This last day of March and the first day of April this year bring Easter, the NCAA basketball championship game and the opening of the Major League Baseball season all in a two-day period. Let's discuss those three holidays in ascending order of significance.
The NCAA men's roundball tournament, aka March Madness, starts with upsets by underdogs and ends with the television playing of basketball's signature tune, "One Shining Moment." We can muse on teams achieving transient glory, then disappearing, and one more year of life gone. "All flesh is grass, and all its beauty is like the flower of the field," Isaiah tells us in his 40th chapter.
Ah, but the beginning of the Major League Baseball season beckons. I first met Boston's Fenway Park, an old urban ballpark with cement all around, when I was 10 years old, in 1960. Coming out of an entryway tunnel to overlook the field, I was dazzled by bright sunlight on an enormous patch of green. To continue in Isaiah, "The grass withers, the flower fades when the breath of the Lord blows on it" -- but it is beautiful while it lasts.
Buddhists say we should not become attached to baseball fields, or anything, because the grass withers. I asked one thoughtful Buddhist monk recently about Shakespeare's lapidary line, "Better to have loved and lost, than never to have loved at all." He said that if Shakespeare had been a Buddhist, he would not have written it. In Buddhism, the goal is not to be attached to anything that will one day vanish.
I am attached to impermanence. For 17 straight years now, my wife and I have watched our children's Little League, Pony League and high school baseball games, and we may have eight more years of that to enjoy, God willing. Isaiah notes, "Surely the people are grass," and we know that about both the young players and the old watchers.
Is attachment folly? Fans bonded to players in Montreal and Minneapolis, and perhaps other "small market" cities may have one last season before their teams are eliminated by baseball owners choosing "contraction" rather than revenue-sharing. But why not try a team-sharing that could turn small markets into bigger markets? For example, instead of eliminating either the Florida Marlins, who play in Miami, or the Tampa Bay Devil Rays, combine them into one team -- the Florida Marine Animals. Minnesota, Milwaukee and Kansas City could become the Midwest Triplets. San Francisco and Oakland could be the Frisco Bay Athletic Giants, with no out-of-shape sluggers allowed.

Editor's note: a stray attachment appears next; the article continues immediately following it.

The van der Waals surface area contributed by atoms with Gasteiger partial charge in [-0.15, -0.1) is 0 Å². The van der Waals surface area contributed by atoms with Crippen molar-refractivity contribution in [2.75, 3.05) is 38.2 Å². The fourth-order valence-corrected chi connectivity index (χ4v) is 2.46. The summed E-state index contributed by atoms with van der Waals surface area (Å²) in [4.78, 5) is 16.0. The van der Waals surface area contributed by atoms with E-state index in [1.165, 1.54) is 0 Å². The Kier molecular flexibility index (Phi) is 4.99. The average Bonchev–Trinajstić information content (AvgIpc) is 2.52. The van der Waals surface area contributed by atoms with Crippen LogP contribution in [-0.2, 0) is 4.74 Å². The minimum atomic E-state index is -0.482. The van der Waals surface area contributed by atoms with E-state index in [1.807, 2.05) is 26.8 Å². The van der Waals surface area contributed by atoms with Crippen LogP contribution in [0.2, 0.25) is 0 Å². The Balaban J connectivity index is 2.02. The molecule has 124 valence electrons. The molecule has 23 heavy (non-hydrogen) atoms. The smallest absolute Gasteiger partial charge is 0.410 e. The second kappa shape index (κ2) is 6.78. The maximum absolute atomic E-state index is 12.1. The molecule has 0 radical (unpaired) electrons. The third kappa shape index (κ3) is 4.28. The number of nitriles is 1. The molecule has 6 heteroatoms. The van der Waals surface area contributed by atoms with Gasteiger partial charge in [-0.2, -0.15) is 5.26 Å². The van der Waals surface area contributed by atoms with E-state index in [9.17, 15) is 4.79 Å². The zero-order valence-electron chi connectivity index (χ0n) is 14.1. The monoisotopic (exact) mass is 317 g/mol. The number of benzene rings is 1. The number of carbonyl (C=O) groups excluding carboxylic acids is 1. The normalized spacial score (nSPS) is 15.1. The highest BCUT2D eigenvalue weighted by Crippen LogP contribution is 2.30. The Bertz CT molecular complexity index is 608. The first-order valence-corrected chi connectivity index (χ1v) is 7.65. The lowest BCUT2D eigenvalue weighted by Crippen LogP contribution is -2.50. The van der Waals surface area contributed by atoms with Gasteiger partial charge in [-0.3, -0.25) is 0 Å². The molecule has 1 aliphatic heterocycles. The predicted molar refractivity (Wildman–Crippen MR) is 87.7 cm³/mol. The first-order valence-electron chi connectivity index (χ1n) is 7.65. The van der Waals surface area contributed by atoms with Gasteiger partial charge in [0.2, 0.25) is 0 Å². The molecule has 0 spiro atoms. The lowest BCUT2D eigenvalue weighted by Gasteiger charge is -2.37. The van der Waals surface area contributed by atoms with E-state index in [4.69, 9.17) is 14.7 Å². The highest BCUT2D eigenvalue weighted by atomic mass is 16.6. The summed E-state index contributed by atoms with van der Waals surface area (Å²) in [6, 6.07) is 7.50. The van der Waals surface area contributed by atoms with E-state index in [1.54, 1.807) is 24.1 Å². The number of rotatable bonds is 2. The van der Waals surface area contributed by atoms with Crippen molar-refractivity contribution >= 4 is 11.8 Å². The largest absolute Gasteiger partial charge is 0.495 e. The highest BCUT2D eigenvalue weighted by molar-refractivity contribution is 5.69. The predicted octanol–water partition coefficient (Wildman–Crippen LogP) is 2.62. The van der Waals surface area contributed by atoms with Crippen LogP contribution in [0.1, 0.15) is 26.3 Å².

Maybe you think this column had suddenly zipped from seriousness to low humor because I've raised serious questions of impermanence for which I have no answer. Maybe I'm stalling for time. That's what happens most often in our society when we talk about life and death. But Christians don't need escapism because of the third of our converging holidays, one that really is a holy day. Easter commemorates what happened nearly 2,000 years ago, after a man who had said he was permanent was proven on a Friday not to be -- proven, that is, to the satisfaction of a mob that jeered him for his purported overreach.
Christians celebrate Easter because astounded eyewitnesses 2,000 years ago learned that this man, Jesus Christ, is permanent. Not only was he resurrected, but he is called the firstborn of many to be resurrected. If we follow Him, we will permanently be able to enjoy "a green thought in a green shade," as Andrew Marvell put it.
George Will, in his baseball book "Men at Work," noted that "greatness must be wrested by athletes from the fleeting days of their physical primes. What nature gives, nurture must refine, hone and tune. We speak of such people as ‘driven.' It would be better to say they are pulled, because what moves them is in front of them. A great athlete has an image graven on his or her imagination, a picture of an approach to perfection."
God also pulls, but he pulls to perfection. "The grass withers, the flower fades," Isaiah writes, "but the word of our God will stand forever." He pulls us onto an endless expanse of not only grass, but grace.
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